Dive Sites: Muck/Rubble bottoms

Camera: Canon Powershot A80
Underwater casing: Canon Waterproof Case WP-DC900 for Powershot A80 by Canon
Strobe: NIL
Oraganizer: Dan
Members: Lilian, Sam, KL Tan, Choon Wai, Kok Leong, CS Law, Doreen, Lucy and Kiki

There are over 30 dive sites around the Lembeh strait, most of them are either sandy areas or small reefs. Don't expect spectacular walls or huge reefs, here you are doing so called muck diving - searching for the rare and the unusual.
We did 15 dives in Lembeh Strait. Almost all my dive bottom time were >80 mins, a few even went way over 90mins hehehe … well as long we don’t go too deep, do multi level, maintain long de-com period at the shallow end, it will be just fine.
I have so many favorite dive sites I cannot remember them all, to name a few;

Nudi Retreat - is very nice coz it has lots of nudibranch, an electric scallop, frogfish, coral reef, pygmy seahorses and sandy muck bottom where flying gurnards and seamoths move around freely.

Hairball I & II – coz I saw the black hairy frog fish, coconut octopus, Mimic octopus, wonderpus, stargazer, etc. It is gentle slope covered with black sand and algae. Since most of the dive is sand you need a bit of patience, you might dive for a couple minutes and not find anything and then you get surprised by truely rare animals. There are occasional patch of sponges - those are the places to look for hidden animals.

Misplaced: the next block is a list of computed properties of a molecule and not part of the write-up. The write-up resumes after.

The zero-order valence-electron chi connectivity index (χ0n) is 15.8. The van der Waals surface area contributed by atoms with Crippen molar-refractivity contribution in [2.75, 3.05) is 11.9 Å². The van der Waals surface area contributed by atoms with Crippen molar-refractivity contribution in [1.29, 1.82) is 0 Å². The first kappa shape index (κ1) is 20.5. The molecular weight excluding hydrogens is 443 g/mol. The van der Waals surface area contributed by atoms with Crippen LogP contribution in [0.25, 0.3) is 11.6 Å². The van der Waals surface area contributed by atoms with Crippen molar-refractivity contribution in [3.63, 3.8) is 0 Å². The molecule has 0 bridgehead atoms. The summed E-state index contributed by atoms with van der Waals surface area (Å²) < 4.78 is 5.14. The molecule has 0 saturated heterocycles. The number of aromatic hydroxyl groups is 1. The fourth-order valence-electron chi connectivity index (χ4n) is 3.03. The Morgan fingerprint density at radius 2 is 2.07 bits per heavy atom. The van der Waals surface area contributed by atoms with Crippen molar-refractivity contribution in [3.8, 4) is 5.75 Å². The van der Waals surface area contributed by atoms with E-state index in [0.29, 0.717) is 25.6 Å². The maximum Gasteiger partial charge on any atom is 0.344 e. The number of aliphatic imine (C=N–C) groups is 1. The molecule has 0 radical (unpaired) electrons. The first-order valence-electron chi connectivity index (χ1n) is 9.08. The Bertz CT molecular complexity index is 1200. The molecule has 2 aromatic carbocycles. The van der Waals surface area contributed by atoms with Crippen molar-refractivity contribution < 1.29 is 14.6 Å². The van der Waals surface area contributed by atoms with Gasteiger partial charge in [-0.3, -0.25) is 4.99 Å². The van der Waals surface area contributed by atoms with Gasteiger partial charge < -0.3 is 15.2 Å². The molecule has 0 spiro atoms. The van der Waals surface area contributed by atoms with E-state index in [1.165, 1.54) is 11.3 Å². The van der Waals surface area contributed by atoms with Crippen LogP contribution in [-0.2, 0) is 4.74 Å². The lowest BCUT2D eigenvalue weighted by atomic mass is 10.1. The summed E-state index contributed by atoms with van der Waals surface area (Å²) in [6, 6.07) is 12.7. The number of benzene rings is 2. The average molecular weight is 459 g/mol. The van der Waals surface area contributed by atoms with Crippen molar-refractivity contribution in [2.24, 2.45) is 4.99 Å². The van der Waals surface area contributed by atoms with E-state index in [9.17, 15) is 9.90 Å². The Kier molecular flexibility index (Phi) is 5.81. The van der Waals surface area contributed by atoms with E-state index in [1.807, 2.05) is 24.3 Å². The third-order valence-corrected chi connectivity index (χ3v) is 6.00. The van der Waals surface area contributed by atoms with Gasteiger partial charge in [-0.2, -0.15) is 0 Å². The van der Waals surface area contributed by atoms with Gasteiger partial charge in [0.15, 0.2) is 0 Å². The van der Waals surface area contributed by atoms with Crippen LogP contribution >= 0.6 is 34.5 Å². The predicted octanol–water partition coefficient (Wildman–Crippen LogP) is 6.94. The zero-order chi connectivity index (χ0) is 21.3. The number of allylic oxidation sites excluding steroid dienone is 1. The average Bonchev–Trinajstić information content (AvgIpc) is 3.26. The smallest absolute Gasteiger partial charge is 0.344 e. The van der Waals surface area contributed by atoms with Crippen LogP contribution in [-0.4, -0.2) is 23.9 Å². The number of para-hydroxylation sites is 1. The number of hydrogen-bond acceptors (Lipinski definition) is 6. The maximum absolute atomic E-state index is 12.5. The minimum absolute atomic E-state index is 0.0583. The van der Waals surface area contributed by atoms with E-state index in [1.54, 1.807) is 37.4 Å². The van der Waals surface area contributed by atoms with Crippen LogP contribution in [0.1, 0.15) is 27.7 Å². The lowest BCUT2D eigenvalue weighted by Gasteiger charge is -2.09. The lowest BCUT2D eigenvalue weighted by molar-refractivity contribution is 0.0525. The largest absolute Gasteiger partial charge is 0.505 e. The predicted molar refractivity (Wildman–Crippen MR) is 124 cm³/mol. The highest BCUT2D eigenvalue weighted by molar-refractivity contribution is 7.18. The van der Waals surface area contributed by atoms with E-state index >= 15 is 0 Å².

Police pier I & II – coz I got lost and found a shipwreck together with Swiss – Mischa, This dive site is a real muck dive! There is a lot of garbage lying around, but among this garbage are real treasures.

Jahir I & II - A dive site with a large sandy area and coral blocks, calm and protected. I like this dive site coz I never know what I’m going to find here…. It is just a huge area with black sandy bottom.

Teluk Kembahu TK I & II – same as Jahir, same impression…lots to see.

Air Perang – I think this site is superb for night dives, lots of coral blocks.

Tanduk Rusa – This is another garbage dive site, there is a lot of garbage lying around, plastic bags, tin cans, tires, dead fish parts from the market. But among this garbage are little little surprises …. Such as the snake eels, stargazers, pipefish, sea horses…

Magic rock – can be done together with Nudi retreat when the current flow south, lots of healthy nice corals here..